As shown in Figure 1⇓, the average scores of four multiplechoice examinations, corrected for guessing, were clearly more in agreement with the shortanswer scores than were the uncorrected multiplechoice scores. The agreement statistic (intraclass correlation coefficient) for the corrected scores was greater than the agreement statistic for the uncorrected scores for each of the four examinations and for the average (Table 2⇓). The agreement of the average of the four corrected multiplechoice examinations with the average of the four shortanswer examinations (0.78, 95 percent confidence interval 0.69–0.85) was significantly (p=0.015, onetailed test) greater than agreement of the average of the four uncorrected multiplechoice examinations with the average of the four shortanswer examinations (0.71, 95 percent confidence interval 0.59–0.80). These results indicate increased validity due to applying the standard correction for guessing to multiplechoice examinations.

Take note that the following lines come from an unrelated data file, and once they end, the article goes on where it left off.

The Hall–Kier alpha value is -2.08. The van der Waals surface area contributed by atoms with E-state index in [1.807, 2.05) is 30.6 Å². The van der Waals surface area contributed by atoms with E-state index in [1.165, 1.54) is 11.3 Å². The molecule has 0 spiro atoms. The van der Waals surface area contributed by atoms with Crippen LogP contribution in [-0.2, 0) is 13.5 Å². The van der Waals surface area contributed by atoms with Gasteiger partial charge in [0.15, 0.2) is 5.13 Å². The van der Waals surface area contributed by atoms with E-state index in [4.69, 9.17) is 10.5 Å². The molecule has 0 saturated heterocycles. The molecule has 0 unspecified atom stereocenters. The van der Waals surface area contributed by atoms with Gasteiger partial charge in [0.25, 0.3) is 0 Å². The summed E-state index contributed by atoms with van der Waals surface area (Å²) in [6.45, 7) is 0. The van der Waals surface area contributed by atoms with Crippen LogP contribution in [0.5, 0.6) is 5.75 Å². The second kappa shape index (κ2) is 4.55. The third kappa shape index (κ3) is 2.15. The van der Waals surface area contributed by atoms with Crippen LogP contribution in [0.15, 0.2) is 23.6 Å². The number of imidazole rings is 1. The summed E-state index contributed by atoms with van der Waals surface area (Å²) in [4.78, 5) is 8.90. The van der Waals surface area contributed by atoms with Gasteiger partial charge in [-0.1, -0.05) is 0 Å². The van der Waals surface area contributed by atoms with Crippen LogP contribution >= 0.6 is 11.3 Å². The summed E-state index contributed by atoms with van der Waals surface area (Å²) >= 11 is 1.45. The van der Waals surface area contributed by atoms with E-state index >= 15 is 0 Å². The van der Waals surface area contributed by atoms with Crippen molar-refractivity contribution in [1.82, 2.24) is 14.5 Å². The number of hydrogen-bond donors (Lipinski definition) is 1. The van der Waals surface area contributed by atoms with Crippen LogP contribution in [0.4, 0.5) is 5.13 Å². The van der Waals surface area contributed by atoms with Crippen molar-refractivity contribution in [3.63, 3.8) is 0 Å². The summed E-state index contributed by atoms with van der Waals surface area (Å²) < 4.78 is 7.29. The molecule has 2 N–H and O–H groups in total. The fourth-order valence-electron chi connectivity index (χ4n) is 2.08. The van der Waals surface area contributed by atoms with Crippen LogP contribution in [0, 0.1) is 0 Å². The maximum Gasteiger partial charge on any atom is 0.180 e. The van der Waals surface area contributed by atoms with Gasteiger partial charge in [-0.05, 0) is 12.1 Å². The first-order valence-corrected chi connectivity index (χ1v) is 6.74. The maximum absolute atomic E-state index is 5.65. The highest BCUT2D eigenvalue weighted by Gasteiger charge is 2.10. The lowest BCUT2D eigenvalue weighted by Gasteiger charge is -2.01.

The foregoing intraclass correlation coefficients describe the agreement among the scores for individual students. The agreement for the group also was better for the corrected scores as indicated by the lines of the first principal components (Figure 1⇑ and Table 3⇓). The line for the corrected multiplechoice scores was substantially closer to the line of equality in both slope (p=0.001) and intercept (p=0.001) than was the line for uncorrected scores. However, for both uncorrected and corrected multiplechoice scores, the slope was significantly different from one (p=0.002 for uncorrected and p=0.016 for corrected), and the intercept was significantly different from zero (p=0.002 for uncorrected and p=0.048 for corrected).